Trade unions have a dual role in the negotiations and implementation of the Africa Continental Free Trade Area (AfCFTA) agreement. First, unions must demand the inclusion of labour provisions within the AfCFTA agreement. The labour provisions should be a separate chapter or section within the trade agreement. Second, unions would be the monitoring agents responsible for confronting countries and companies who flout labour provisions in the AfCFTA.

Any labour provisions in the AfCFTA must consider and incorporate ILO’s Decent Work Agenda and the Sustainable Development Goals of the United Nations. Importantly, unions would need to view labour provisions in the AfCFTA agreement as a tool for monitoring progress and demanding accountability. That’s because having labour provisions in trade agreements does not automatically shore up the Decent Work Agenda in countries.

Things that unions can deliberate and demand when pushing for labour provisions in the AfCFTA agreement include:

  1. The AfCFTA agreement should fully integrate labour provisions. The labour provisions need to be in a chapter format. That would provide an accessible monitoring tool for trade unions to use while holding accountable those violating the labour provisions. Labour must become a determining factor in all decisions and processes.
  2. Labour provisions must include a commitment to adopt and maintain the ILO core labour rights, the Decent Work Agenda and domestic labour laws, including minimum wage laws.
  3. The AfCFTA must acknowledge and respect national labour laws and legislative frameworks.
  4. The AfCFTA negotiations are ongoing and unions can take advantage and present their demands to ensure workers have protection instruments.
  5. Demand clear clauses without any room for misinterpretation. Reject phrasing such as: “shall not fail to effectively enforce its labour laws.” An acceptable option here would be, “shall strive to ensure that its laws provide for labour standards consistent with the internationally recognized labour rights.”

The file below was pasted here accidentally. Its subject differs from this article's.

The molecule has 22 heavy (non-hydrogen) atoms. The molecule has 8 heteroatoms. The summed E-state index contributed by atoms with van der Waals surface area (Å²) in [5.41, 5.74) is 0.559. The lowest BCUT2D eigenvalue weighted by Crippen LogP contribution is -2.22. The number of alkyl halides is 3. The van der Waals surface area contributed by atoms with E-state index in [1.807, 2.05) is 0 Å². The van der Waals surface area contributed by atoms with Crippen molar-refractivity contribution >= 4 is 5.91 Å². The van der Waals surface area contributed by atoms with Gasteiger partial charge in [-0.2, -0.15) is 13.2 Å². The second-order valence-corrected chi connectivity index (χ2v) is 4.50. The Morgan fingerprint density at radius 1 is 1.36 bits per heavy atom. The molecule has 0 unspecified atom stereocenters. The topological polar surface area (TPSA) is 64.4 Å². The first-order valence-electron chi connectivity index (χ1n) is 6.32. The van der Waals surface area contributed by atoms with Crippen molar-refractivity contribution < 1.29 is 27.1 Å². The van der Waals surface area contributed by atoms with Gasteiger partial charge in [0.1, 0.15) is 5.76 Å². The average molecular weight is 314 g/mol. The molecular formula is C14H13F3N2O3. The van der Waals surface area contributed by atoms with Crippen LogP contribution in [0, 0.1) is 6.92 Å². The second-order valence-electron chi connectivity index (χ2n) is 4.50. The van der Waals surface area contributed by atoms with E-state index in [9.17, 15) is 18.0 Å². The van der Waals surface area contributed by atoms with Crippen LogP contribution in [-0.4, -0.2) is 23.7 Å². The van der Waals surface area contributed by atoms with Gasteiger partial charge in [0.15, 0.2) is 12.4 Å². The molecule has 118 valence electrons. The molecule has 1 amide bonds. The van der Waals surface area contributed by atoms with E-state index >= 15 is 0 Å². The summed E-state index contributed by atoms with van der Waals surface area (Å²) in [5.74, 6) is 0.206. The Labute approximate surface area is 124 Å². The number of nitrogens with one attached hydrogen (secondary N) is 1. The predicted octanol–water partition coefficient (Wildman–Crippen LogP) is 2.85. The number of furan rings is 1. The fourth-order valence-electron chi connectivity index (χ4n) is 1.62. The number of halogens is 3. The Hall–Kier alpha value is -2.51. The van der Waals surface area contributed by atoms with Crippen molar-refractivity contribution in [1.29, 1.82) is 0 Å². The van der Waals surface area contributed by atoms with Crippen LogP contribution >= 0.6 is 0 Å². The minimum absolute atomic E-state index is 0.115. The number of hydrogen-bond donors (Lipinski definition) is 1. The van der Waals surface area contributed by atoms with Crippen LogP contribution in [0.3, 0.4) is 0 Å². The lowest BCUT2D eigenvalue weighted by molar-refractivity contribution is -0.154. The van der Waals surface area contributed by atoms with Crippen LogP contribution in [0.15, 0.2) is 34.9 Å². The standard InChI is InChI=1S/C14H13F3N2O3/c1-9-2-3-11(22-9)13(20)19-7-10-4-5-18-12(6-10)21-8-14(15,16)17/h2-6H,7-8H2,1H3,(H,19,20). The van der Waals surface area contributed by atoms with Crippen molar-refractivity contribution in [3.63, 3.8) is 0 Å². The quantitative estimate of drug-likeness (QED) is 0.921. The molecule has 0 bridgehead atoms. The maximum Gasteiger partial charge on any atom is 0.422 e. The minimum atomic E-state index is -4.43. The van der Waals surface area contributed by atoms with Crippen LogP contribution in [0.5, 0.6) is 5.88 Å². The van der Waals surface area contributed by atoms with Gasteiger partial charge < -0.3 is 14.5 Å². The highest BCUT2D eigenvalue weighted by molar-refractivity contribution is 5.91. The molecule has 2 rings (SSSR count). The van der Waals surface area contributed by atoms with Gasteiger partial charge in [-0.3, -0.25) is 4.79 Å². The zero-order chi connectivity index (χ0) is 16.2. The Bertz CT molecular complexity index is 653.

6. Demand labour-related compliance mechanisms within the AfCFTA:
    • Promote the inclusion of promotional compliance labour mechanisms, which can spur capacity building and strengthened domestic labour institutions. Countries should be helped rather than punished.
    • Enforceable labour compliance mechanisms offer the alternative to promotional compliance mechanisms. Enforcing compliance would involve awarding fines and penalties or removing some preferential treatment granted under the agreement. The awarded fines could be escrowed for remediation of labour rights violations.
    • The most successful approach for ensuring labour standards in trade agreements is the pre-ratification approach. States wishing to ratify an agreement are given the pre-condition to labour standards. Because so many countries have already ratified the AfCFTA, the option isn’t feasible but can apply in the negotiations of future agreements.
  1. The AfCFTA should be a tool for ending the abuse of workers’ rights in African value chains.
  2. Gender mainstreaming should happen together with labour mainstreaming in the AfCFTA. The gender objectives in the AfCFTA agreement can’t be achieved without the inclusion of labour provisions.
  3. AfCFTA must respect human rights spelt out in the African Charter on Human and Peoples’ Rights.
  4. There must be transparency throughout the planning, negotiations and monitoring of labour provisions in AfCFTA. The inclusion of trade unions and civil society actors is essential.

 

Non-compliance with labour standards in Africa and globally is widespread, according to ITUC’s Global Rights Index. Trade unions can assist in promoting the enforcement of anti-labour provisions in the AfCFTA agreement. That would be through, for example, highlighting non-compliance where they come across it and demanding accountability.

 

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